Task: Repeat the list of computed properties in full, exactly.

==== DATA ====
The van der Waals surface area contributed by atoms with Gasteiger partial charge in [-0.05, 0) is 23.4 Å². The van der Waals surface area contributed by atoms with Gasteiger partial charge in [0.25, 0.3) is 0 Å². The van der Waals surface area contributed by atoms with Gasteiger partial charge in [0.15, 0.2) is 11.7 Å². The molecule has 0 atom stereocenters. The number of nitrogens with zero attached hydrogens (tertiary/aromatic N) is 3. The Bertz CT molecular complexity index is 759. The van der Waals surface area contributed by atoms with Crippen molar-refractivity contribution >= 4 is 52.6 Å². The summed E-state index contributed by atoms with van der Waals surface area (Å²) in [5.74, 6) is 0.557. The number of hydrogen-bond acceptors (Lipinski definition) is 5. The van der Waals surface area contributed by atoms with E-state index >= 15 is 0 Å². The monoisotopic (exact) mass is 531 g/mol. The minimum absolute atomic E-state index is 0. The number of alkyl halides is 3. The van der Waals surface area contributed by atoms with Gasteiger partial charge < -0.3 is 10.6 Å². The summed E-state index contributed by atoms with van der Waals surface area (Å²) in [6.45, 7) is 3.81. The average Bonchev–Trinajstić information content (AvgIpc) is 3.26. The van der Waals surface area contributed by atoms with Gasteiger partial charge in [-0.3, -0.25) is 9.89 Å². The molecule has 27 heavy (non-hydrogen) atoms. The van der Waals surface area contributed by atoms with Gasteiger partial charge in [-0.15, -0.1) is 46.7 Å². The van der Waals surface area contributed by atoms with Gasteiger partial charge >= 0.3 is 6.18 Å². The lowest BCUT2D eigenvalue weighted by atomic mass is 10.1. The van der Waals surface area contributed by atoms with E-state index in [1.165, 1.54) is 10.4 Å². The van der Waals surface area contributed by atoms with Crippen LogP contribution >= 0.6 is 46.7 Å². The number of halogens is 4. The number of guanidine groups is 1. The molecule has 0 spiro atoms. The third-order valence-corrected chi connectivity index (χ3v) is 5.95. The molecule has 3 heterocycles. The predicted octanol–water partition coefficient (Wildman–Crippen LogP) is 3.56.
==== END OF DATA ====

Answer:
The van der Waals surface area contributed by atoms with Gasteiger partial charge in [-0.05, 0) is 23.4 Å². The van der Waals surface area contributed by atoms with Gasteiger partial charge in [0.25, 0.3) is 0 Å². The van der Waals surface area contributed by atoms with Gasteiger partial charge in [0.15, 0.2) is 11.7 Å². The molecule has 0 atom stereocenters. The number of nitrogens with zero attached hydrogens (tertiary/aromatic N) is 3. The Bertz CT molecular complexity index is 759. The van der Waals surface area contributed by atoms with Crippen molar-refractivity contribution >= 4 is 52.6 Å². The summed E-state index contributed by atoms with van der Waals surface area (Å²) in [5.74, 6) is 0.557. The number of hydrogen-bond acceptors (Lipinski definition) is 5. The van der Waals surface area contributed by atoms with E-state index >= 15 is 0 Å². The monoisotopic (exact) mass is 531 g/mol. The minimum absolute atomic E-state index is 0. The number of alkyl halides is 3. The van der Waals surface area contributed by atoms with Gasteiger partial charge < -0.3 is 10.6 Å². The summed E-state index contributed by atoms with van der Waals surface area (Å²) in [6.45, 7) is 3.81. The average Bonchev–Trinajstić information content (AvgIpc) is 3.26. The van der Waals surface area contributed by atoms with Gasteiger partial charge in [-0.3, -0.25) is 9.89 Å². The molecule has 27 heavy (non-hydrogen) atoms. The van der Waals surface area contributed by atoms with Gasteiger partial charge in [-0.15, -0.1) is 46.7 Å². The van der Waals surface area contributed by atoms with Gasteiger partial charge >= 0.3 is 6.18 Å². The lowest BCUT2D eigenvalue weighted by atomic mass is 10.1. The van der Waals surface area contributed by atoms with E-state index in [1.165, 1.54) is 10.4 Å². The van der Waals surface area contributed by atoms with Crippen LogP contribution >= 0.6 is 46.7 Å². The number of halogens is 4. The number of guanidine groups is 1. The molecule has 0 spiro atoms. The third-order valence-corrected chi connectivity index (χ3v) is 5.95. The molecule has 3 heterocycles. The predicted octanol–water partition coefficient (Wildman–Crippen LogP) is 3.56.